Authors: James Wingard, JD, co-founder and legal director, Legal Atlas; Maria Pascual, MSc, co-founder and director, Legal Atlas.
Reviewers: Amanda Rude, JD, senior analyst, Legal Atlas; Simone Haysom, senior analyst, Global Initiative Against Transnational Organized Crime; Tania McCrea-Steele, project lead, Global Wildlife Cybercrime, International Fund for Animal Welfare (IFAW).
Silent Steppe II - Field Survey and Report on Wildlife Trade
Working on behalf of the Zoological Society of London, members of the Legal Atlas team conducted a comprehensive field survey of wildlife trade in Mongolia, resulting in a extensive report, Silent Steppe II: Mongolia's Wildlife Trade Crisis, Ten Years Later. The project is a sequel to the most comprehensive IWT study conducted in Mongolia to date, Silent Steppe.
This study used the survey methods and data collected during the first Silent Steppe study to further investigate the trends in IWT in Mongolia. In addition to field surveys and numerous key informant interviews, Legal Atlas conducted a desk-based review of Mongolia’s existing wildlife-related laws and drafted a list of needed amendments. An assessment will be conducted by ZSL training team focusing on the Border Agency and Mongolian State Policy. Training will then be provided, to include things such as IWT product recognition and the use of sniffer dogs. ZSL will develop a more user friendly customs database that will help provide a clear picture of international border trade and help identify key hotspots to improve law enforcement.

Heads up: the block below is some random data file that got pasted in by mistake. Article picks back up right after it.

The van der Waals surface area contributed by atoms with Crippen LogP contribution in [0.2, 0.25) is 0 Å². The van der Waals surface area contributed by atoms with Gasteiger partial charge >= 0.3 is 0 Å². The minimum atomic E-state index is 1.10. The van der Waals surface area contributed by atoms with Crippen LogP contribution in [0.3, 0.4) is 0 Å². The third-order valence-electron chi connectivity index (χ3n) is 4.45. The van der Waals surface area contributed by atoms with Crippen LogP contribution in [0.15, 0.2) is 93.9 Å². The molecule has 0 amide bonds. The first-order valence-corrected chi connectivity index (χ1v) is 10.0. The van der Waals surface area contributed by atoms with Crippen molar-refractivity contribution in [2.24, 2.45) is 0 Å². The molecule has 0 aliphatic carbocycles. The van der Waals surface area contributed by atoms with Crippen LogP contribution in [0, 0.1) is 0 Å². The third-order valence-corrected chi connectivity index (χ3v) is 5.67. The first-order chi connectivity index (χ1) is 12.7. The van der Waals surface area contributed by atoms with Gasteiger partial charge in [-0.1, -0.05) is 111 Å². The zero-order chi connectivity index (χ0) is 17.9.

Compilation of Wildlife Trade Laws in Africa
Mozambique, Rwanda, Tanzania, Uganda - 2015
Working with the International Conservation Caucus Foundation (ICCF) and the Conservation Council of Nations (CCN), Legal Atlas conducted research into wildlife trade related laws for four countries in Africa.
Tasks involved: (1) identifying and cataloguing laws relevant to prosecuting wildlife crimes; and (2) identifying relevant differences in prosecuting wildlife crimes or crimes
Wildlife Trade Legislation
Coverage: See Wildlife Trade in the Topics Menu
Initially sponsored by the Asian Development Bank to support the Asian Judges Network for the Environment, this project compiled and assessed frameworks for wildlife trade legislation for later publication in the Legal Atlas platform.
The research centered around: (1) compilation of related national and international legislation; (2) legal analyses including identification of relevant provisions and brief overviews for each law; (3) design of visual analytics to synthesize legal findings; (4) presentation of research results to international delegates at CITES conference in Bangkok (Thailand); (5) participation in focus groups with members of the Asian Judges Network for the Environment to understand wildlife trade challenges in each country.